Bite Marks contains well-developed characters, too. Adam Caine (born Frederic Hartwell) is evil personified: cruel, merciless, willing to do anything to get what he wants no matter who it harms -- as long as he remains untouched. HIs vampire mother, Perenelle de Marivaux, struggles to maintain a balance between her human identity and her vampire one, at times acting as peacemaker for Adam while secretly wishing him dead but switching at the drop of a hat to remorseless thoughts of death when Steve and Lori possibly threaten to reveal the vampires' existence. Steve and Lori act as I would expect any normal couple with relationship issues, trying to understand what happened between them while being thrust into something way over their heads and seemingly impossible.
My only detraction is the character of Claire St. Claire, a young female vampire, who was an accomplice to such a heinous crime -- even by vampiric standards -- that she was entombed for 50 years without food or contact. A great deal is made of her release from imprisonment early on in the story, but she disappears after that. As I made my way further and further into the story, I wondered when she would pop up, but she never did. Perhaps she'll appear in another story....
Bite Marks tells a fast-paced, fantastic tale, creating a new history for vampires in New York City while keeping the gore and horror many readers have come to expect from a vampire story. Fans of horror and of vampires will definitely enjoy this book as much as I did.
Thursday, September 03, 2009
Hatch, Pt. I
Usually when I walked through the back door, the cat rubbed the side of his head up and down against the door frame, adding to the thin black stain on the wood work, followed by the inevitable hunger meows, demanding a little head scratch and a lot of food in his bowl.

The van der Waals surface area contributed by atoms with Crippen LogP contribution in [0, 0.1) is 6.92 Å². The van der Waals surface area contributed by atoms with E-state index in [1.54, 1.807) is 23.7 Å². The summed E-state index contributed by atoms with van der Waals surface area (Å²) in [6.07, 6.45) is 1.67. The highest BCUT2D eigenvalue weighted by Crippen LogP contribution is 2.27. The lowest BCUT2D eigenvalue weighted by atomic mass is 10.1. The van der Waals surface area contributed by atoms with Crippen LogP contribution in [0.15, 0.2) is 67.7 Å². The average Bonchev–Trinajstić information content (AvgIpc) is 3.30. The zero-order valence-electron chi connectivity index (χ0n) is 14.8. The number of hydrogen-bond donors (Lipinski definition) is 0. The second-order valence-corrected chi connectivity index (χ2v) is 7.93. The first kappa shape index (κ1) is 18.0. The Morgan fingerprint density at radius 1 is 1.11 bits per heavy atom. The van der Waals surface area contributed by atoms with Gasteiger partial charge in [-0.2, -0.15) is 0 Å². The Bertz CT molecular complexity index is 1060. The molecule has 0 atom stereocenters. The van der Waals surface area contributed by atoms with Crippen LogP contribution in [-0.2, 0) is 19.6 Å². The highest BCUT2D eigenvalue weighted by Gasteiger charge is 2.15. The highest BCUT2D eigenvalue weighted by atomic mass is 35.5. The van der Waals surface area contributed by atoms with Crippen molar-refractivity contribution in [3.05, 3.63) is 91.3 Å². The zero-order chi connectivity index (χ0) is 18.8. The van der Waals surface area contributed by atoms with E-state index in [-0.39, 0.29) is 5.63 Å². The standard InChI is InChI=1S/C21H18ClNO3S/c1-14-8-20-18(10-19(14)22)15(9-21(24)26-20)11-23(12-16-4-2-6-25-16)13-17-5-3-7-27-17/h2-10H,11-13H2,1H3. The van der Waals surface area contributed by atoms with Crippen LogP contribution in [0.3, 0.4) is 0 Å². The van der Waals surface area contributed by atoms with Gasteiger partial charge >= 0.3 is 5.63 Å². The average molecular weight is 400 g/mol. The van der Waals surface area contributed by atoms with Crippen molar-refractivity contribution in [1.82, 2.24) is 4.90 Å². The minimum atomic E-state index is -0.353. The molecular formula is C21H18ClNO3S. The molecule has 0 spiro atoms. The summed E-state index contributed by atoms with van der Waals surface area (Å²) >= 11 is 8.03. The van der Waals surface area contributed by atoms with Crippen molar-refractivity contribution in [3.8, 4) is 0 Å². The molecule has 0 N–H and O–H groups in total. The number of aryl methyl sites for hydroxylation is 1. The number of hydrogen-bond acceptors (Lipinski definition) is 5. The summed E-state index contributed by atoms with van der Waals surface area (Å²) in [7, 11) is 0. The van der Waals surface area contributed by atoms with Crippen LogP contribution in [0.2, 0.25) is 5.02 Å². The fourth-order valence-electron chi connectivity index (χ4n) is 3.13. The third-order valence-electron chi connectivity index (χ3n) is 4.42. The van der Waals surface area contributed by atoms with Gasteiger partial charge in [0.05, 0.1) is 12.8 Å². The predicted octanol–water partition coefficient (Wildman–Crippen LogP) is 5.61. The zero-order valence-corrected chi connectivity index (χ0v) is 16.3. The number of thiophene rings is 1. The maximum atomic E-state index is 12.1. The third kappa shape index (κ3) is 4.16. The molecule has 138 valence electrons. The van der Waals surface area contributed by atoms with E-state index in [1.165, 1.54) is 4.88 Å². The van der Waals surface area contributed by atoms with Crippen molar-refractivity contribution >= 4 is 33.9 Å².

But not tonight.
I called his name, clicked my tongue a few times while hanging my keys on the hook and walking through the kitchen. Not in the living room crouching on his favorite pillow or spread along the coffee table.
A quick glance toward the hall, and there he sat, tail curved around his legs, head turned up staring at the ceiling.
Or, more precisely, at the hatch in the ceiling leading into the crawlspace.
"Hey, Kitty, how're you doing?" I reached down and scratched the top of his head. He hissed and tried to take a chunk from my fingers. "Okay, okay! I'll leave you alone!" I stepped over him and headed into the bedroom.
I couldn't wait to change out of the slacks and button down shirt. The weather lately was unbearably hot, and the moment I set foot outside the air-conditioned office, my clothes started clinging. I quickly peeled off the shirt, leaving it next to the bed, and stepped into the hall to make the quick trip to the guest bedroom and the dresser.
I opened the second drawer down, rummaged through the dark t-shirts when footsteps softly shuffled across the ceiling of the guest bedroom and into the hallway. I slowly followed, my fingers lightly guiding me along the walls while my eyes focused on the sound. When the footsteps stopped, I found myself directly beneath the hatch.
© 2009, G.A. Carter...this is a work of fiction
Wednesday, September 02, 2009
Forgive Me, Blogfather, For I Have Sinned
It's been two days since my last blog post....
I could blame it on this otherworldly heat we're experiencing in Southern California. My skin feels as though it's melting as I type.
Or perhaps the need to finish the latest book received from St. Martin's Press -- Bite Marks from Terence Taylor. A fantastic vampire tale, complete with a baby vampire and someone tackling the possibility of vampire blood mixing with HIV.
Maybe my new-found desire and results in the weight loss arena -- and wanting to continue losing -- are keeping me from my blogging duties. I'm walking more, and we're both cooking more meals at home. Like the Southwest Chicken I made tonight with black beans, whole corn kernels, diced tomatoes and diced green chiles.
Being busy at work makes for good excuse, too.
Nope. I think I just need to get myself to write something each day. Perhaps I'll get back into the flash fiction. I have this great idea about a cat and a strange noise coming from the crawlspace....